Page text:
Yesterday, I caught an interesting piece from Reuters on one of my favorite companies, Fast Retailing (OTC BB: FRCOF.PK). Since the article focused on the Japanese company's U.S. expansion, I couldn't resist checking up on the company's fortunes.

Fast Retailing isn't very well-known in the U.S. It's the company behind the Uniqlo stores and brand, as well as other brands such as Theory. Uniqlo stores are located primarily in Japan, where there are 690 of them, but there are also stores in Hong Kong, Korea, the United Kingdom, and in the U.S. in New Jersey. The company has also been operating a temporary store in the SoHo neighborhood of New York City, and it plans to open a flagship store in New York City in the next month or two. In the interim, it's offering container sales, selling items out of shipping containers on the weekends around New York City.

Fast Retailing's recent results are quite impressive. Through the first nine months of the company's fiscal year, sales are up 17.4%, operating income has risen 25.9%, and net income has increased 31.8%. These numbers, however, include a few businesses that were either acquired or consolidated in the last fiscal year. Looking at just the core Uniqlo business in Japan, the numbers are still fairly impressive, with sales up 7.4% and operating income up 21.1%.

New concepts and growth in the company's international operations will be very important in sustaining this growth. Fast Retailing has acquired a few smaller brands in the last few years. In Japan, it's launching a new brand named U.G. -- "yuji" means "freedom" in Japanese -- that is geared toward providing current styles for families at reasonable prices.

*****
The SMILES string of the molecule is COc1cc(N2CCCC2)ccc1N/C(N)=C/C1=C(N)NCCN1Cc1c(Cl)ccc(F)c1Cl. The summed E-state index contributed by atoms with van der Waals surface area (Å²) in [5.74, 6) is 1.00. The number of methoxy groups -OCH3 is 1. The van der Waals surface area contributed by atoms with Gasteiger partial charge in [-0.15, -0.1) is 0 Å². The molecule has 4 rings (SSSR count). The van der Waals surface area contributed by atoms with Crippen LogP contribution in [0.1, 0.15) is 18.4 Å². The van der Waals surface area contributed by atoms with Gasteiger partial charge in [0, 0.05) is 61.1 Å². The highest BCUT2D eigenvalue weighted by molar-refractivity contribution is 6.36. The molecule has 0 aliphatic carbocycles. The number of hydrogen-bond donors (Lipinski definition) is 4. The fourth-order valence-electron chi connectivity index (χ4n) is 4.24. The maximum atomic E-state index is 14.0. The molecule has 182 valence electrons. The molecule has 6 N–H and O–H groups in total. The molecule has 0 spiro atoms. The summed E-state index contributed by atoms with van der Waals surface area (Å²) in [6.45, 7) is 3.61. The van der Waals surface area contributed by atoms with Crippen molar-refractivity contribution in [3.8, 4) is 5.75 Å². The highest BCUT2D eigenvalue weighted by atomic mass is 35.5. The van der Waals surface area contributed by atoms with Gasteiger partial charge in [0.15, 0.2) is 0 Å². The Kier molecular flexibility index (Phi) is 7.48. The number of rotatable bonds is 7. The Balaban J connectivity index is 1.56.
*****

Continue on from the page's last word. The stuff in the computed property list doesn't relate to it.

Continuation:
According to the recent Reuters article, the company is also interested in acquiring or investing in a U.S. retailer. On the surface, Gap (NYSE:GPS) and American Eagle Outfitters (NASDAQ:AEOS) are most like Uniqlo in regards to the shoppers they target. However, neither is a logical fit, because of Gap's size and American Eagle's current success. Both are probably too large for Uniqlo to consider, even if one of them were an option. The company's final strategy remains unknown, but I would think that a smaller, struggling brand, preferably with some below-market leases, would be the most attractive. That might mean a smaller public company, or even a private company.

Regardless of what path Fast Retailing goes down, it seems clear that the brutally competitive retail industry will only get more difficult. In the past, Gap, Abercrombie & Fitch (NYSE:ANF), J Crew (NYSE:JCG), and others went international to expand. Now successful international retailers are eyeing the U.S. for their own expansion. First it was Hennes& Mauritz; now Fast Retailing, Mango, and likely one or two other firms I'm missing are all finding reasons to set up shop in the States. Some retailers will survive and even thrive in such an environment. I'm inclined to think Fast Retailing's offerings and financial strength will make it one of those success stories.

Further fashionable Foolishness:

Gap is a Motley Fool Stock Advisor and Motley Fool Inside Value selection. American Eagle Outfitters is also a Stock Advisor pick.

At the time of publication, Nathan Parmelee owned shares in American Eagle Outfitters. He also owns some Uniqlo fleeces, T-shirts, and other items. He has no financial interest in any of the other companies mentioned. The Motley Fool has an ironclad disclosure policy.